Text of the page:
Not hard to see who the alpha is, is it? Big Blue leRoo has already begun to peck at me when I clean the brooder, and, thanks to the invaluable guidance of Justine at Les Farms, I know now to ping him when he does so, and force him to recognise my physical superiority. I am the alpha.

That said, Blue Roo Two will be kept as my backup until the fall, at which time, if all goes according to plan (ha!) he will make a fine Marans rooster in someone else’s flock.

Then there are the blue girls, which is to say, what I hope are the blue girls:


A dramatic difference in combs and wattles, you’ll agree. Although there is likely a slight age difference, it can’t be more than one day, so I don’t think it’s a factor at this point. I will need a blue rooster and blue hens if I’m ever to breed the elusive splash.

Then there are my two blacks. Both of these chicks required help hatching. Medium Black was born 25 days ago, and Scrappy 24. Medium Black may have needed help getting from the shell, but was completely independent thereafter, and never required my help again. That said, she is significantly smaller than the blues.

Scrappy, as you’ll recall, was very high maintenance. She pipped when I had given up hope of any other hatchings, and needed quite a bit of my help, including an after-hatch bath and and elaborate leg bracing to correct weak toes and an inturned left ankle:

1305 2BACM

Here they are today:


They were the wiggliest of the bunch and this shot is the most in focus of all the shots I took. Scrappy, at left, may be tiny, but she is undaunted. She was the only one of the nine who tried to fly off the 3.5 foot roost on which they were perched. As you can see, she is still behind developmentally, but is now making progress.

I believe both of these blacks to be girls, and await the thoughts of more learned chickeneers.

Which brings us to the Lavender Ameraucana trio. I think I lucked out and got a proper breeding trio, one rooster and two hens. I base this conclusion not on combs and wattles, but on the rate of feathering, as I’m told this is a reliable method of sexing in Ameraucanas. From the outset, two of the LAs feathered in quickly, and one slowly.


Although the roolet, at center, is blurry in this shot, you can see how his feather development differs from that of the pullets on either side of him. He and the girl to the right were born on the first day, making them 26 days old; the pullet to the left is none other than Light Preemie, who has blossomed.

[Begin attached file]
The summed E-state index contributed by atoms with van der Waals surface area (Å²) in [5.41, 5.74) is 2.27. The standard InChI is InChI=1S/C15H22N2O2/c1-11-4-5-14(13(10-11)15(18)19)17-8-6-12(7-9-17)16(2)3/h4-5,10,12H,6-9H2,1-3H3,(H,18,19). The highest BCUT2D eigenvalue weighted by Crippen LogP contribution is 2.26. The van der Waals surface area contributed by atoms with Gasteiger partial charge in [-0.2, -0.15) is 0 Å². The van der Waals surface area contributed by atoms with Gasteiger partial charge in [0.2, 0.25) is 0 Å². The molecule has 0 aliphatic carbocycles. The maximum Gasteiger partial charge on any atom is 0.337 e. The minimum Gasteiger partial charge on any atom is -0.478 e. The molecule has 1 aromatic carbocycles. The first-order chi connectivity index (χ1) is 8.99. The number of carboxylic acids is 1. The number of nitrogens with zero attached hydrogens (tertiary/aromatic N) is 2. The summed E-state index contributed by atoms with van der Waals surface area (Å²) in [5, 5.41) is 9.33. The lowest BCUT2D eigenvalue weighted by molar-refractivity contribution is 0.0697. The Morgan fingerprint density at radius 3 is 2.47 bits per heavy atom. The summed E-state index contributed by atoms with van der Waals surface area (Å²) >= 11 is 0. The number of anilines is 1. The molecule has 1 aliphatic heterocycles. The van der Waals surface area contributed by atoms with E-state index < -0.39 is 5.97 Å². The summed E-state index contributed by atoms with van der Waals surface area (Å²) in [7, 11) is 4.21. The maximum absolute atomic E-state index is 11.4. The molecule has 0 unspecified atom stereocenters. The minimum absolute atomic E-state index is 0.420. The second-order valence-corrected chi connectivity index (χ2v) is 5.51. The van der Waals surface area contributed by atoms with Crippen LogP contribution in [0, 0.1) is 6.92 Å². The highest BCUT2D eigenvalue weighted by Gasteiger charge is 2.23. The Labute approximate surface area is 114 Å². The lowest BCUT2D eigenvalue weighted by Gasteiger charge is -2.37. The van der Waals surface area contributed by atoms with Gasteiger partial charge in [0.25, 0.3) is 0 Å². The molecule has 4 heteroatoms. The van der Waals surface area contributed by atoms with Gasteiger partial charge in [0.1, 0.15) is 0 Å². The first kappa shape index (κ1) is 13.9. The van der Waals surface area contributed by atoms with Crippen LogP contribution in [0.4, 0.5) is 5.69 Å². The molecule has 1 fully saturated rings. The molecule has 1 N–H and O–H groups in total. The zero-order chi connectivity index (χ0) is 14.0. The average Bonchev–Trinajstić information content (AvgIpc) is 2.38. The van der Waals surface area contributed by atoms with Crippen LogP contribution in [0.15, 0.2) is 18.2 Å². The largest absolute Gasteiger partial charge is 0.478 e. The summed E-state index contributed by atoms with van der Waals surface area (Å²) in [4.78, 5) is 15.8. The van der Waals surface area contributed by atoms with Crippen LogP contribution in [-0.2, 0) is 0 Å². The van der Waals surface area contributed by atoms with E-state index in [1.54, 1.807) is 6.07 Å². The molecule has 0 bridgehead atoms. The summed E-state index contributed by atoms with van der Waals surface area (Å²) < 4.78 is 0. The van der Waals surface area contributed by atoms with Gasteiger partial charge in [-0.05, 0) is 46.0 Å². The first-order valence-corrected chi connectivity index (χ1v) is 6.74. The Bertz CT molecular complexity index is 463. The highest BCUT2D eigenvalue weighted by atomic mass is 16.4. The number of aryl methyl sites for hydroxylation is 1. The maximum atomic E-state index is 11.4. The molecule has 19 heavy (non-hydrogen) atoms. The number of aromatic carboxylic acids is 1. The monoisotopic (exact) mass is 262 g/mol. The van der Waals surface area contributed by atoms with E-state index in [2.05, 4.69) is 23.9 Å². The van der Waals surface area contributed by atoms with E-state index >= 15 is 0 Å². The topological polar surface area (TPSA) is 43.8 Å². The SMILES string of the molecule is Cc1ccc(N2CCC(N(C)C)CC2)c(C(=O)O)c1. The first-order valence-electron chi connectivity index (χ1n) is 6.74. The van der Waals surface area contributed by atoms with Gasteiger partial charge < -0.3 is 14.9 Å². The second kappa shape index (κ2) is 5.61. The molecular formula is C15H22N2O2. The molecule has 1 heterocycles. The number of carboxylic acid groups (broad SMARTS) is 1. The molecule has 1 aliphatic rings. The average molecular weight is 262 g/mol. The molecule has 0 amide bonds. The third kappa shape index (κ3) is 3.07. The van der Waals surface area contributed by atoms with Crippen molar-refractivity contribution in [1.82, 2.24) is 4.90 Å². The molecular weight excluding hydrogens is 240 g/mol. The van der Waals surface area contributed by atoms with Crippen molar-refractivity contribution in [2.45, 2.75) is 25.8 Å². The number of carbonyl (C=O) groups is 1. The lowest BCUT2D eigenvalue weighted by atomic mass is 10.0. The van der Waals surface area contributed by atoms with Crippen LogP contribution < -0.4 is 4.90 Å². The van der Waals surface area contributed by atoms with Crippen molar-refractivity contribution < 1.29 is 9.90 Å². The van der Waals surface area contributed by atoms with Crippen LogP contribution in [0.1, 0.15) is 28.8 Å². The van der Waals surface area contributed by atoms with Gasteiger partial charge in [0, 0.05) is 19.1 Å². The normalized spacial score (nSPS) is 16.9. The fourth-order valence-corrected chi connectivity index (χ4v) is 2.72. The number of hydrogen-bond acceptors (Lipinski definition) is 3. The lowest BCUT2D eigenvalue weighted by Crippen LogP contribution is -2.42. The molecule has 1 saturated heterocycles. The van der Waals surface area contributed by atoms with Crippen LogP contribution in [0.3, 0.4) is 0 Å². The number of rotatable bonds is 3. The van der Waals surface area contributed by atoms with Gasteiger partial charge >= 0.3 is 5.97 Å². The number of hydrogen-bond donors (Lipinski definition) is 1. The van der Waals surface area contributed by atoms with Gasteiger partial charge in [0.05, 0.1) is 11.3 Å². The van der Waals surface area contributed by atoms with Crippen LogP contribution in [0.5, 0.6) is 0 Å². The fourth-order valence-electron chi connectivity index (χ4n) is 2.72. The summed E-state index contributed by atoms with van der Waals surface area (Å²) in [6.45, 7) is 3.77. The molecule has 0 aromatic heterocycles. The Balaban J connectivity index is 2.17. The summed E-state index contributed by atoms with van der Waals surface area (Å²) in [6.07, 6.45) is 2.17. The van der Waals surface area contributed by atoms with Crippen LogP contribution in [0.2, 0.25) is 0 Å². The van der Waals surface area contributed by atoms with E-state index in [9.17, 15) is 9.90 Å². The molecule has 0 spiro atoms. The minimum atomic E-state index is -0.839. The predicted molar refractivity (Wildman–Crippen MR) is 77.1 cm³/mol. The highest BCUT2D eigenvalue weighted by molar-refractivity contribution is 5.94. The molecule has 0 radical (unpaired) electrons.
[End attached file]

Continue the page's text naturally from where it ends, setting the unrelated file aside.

Assuming I am right (and that’s always dangerous), I am going ahead and giving them their adult names. The roo will be Angel. The larger, more glamourous hen, at right, will be Cordelia, and the perky, come-up-from-behind hen will be Fred. Yes, Fred. Innit she sweet? In the shot above, you can also get a good look at Cordelia’s beard coming in.

So, there you have it: the kids of C3.0, on Day 26. Coming later this week, the babies of T1.0, and the embryos of C3.1.

It IS easy, however, being blue.

Hatching the Marans was my first foray into the genetics of blue colouration, but not my last. Ten of my fifteen heritage turkeys are to be in the blue spectrum, and one dozen of the hatching eggs I’m expecting are for Blue/Black/Splash (or BBS, as it’s known) Orpingtons. It’s turning out to be my thing.

There are differences between the genetic laws of blue colouration in chickens and in turkeys, and I’m learning those as I go (as I do), but there are also similarities.

Here’s what I know from my very first hatch of a BBS chicken breed: it pays to be blue. Of the twelve Marans that hatched, eight were blue, three were black, and only one was splash. Two black chicks and the splash chick needed help hatching. None of the blue chicks needed any help at all.

Of the four blue chicks of C3.0, all are healthy, active and growing, two of them prodigiously so. Big Blue is just so…big. And it’s not just her size. She is feathering out at a fantastic rate. She is also fearless; she was the first to jump onto my knee, and the first to fly up to the (rather high) roost I placed in the coop brooder.

The first black chick I helped is the only chicks of the five I helped who has required no further assistance, and is doing just great. S/he is, however, considerably smaller than his/her blue siblings. The difference is remarkable.

I look forward to observing the poults. I won’t have any blacks, but I will have slates (the turkey equivalent of blue) and self blue (the turkey equivalent of splash). Just to make things interesting, there is a divide amongst breeders of Blue Slate turkeys: some refer to the colours as Black, Blue and Lavender; others refer to them as Black, Slate, and Self-Blue.

As my foundation stock is coming from Kevin Porter, I will be using his terminology: Black, Slate, and Self Blue. You can read about Kevin’s thoughts on blue colouration in turkeys here.

When the Orps eggs arrive, it will be back to the drawing board again. I’ll need to study this. I never was very good at science.

The upside? Both the Orp eggs and the Rock eggs will be light, and easy to candle!!